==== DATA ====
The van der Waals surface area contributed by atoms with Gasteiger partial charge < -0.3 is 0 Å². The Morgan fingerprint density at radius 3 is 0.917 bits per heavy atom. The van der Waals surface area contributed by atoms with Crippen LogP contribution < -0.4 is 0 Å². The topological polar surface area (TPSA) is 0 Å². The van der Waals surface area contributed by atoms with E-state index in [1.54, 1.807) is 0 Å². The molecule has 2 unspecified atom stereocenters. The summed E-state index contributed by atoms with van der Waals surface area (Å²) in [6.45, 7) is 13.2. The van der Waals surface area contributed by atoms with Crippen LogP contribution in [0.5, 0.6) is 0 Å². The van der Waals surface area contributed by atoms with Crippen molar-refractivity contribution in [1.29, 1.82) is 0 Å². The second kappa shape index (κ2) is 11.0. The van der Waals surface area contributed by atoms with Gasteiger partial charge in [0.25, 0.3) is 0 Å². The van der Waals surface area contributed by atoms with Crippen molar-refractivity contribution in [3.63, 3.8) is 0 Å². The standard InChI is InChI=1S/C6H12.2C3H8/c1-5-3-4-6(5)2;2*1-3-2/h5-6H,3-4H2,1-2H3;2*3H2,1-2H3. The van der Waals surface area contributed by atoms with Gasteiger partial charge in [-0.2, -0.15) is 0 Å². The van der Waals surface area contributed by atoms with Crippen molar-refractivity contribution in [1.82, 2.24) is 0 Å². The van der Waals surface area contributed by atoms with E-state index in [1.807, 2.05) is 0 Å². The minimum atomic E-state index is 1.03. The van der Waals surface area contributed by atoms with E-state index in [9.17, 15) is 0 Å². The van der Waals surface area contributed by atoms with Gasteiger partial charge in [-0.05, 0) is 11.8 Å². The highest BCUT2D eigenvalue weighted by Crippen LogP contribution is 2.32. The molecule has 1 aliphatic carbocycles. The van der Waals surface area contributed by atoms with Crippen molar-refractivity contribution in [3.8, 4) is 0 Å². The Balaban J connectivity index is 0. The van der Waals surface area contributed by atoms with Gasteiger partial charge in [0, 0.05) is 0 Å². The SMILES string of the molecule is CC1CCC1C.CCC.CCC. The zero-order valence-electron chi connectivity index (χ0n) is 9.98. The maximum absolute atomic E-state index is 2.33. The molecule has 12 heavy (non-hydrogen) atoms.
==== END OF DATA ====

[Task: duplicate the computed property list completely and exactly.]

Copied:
The van der Waals surface area contributed by atoms with Gasteiger partial charge < -0.3 is 0 Å². The Morgan fingerprint density at radius 3 is 0.917 bits per heavy atom. The van der Waals surface area contributed by atoms with Crippen LogP contribution < -0.4 is 0 Å². The topological polar surface area (TPSA) is 0 Å². The van der Waals surface area contributed by atoms with E-state index in [1.54, 1.807) is 0 Å². The molecule has 2 unspecified atom stereocenters. The summed E-state index contributed by atoms with van der Waals surface area (Å²) in [6.45, 7) is 13.2. The van der Waals surface area contributed by atoms with Crippen LogP contribution in [0.5, 0.6) is 0 Å². The van der Waals surface area contributed by atoms with Crippen molar-refractivity contribution in [1.29, 1.82) is 0 Å². The second kappa shape index (κ2) is 11.0. The van der Waals surface area contributed by atoms with Gasteiger partial charge in [0.25, 0.3) is 0 Å². The van der Waals surface area contributed by atoms with Crippen molar-refractivity contribution in [3.63, 3.8) is 0 Å². The standard InChI is InChI=1S/C6H12.2C3H8/c1-5-3-4-6(5)2;2*1-3-2/h5-6H,3-4H2,1-2H3;2*3H2,1-2H3. The van der Waals surface area contributed by atoms with Gasteiger partial charge in [-0.2, -0.15) is 0 Å². The van der Waals surface area contributed by atoms with Crippen molar-refractivity contribution in [1.82, 2.24) is 0 Å². The van der Waals surface area contributed by atoms with E-state index in [1.807, 2.05) is 0 Å². The minimum atomic E-state index is 1.03. The van der Waals surface area contributed by atoms with E-state index in [9.17, 15) is 0 Å². The van der Waals surface area contributed by atoms with Gasteiger partial charge in [-0.05, 0) is 11.8 Å². The highest BCUT2D eigenvalue weighted by Crippen LogP contribution is 2.32. The molecule has 1 aliphatic carbocycles. The van der Waals surface area contributed by atoms with Crippen molar-refractivity contribution in [3.8, 4) is 0 Å². The Balaban J connectivity index is 0. The van der Waals surface area contributed by atoms with Gasteiger partial charge in [0, 0.05) is 0 Å². The SMILES string of the molecule is CC1CCC1C.CCC.CCC. The zero-order valence-electron chi connectivity index (χ0n) is 9.98. The maximum absolute atomic E-state index is 2.33. The molecule has 12 heavy (non-hydrogen) atoms.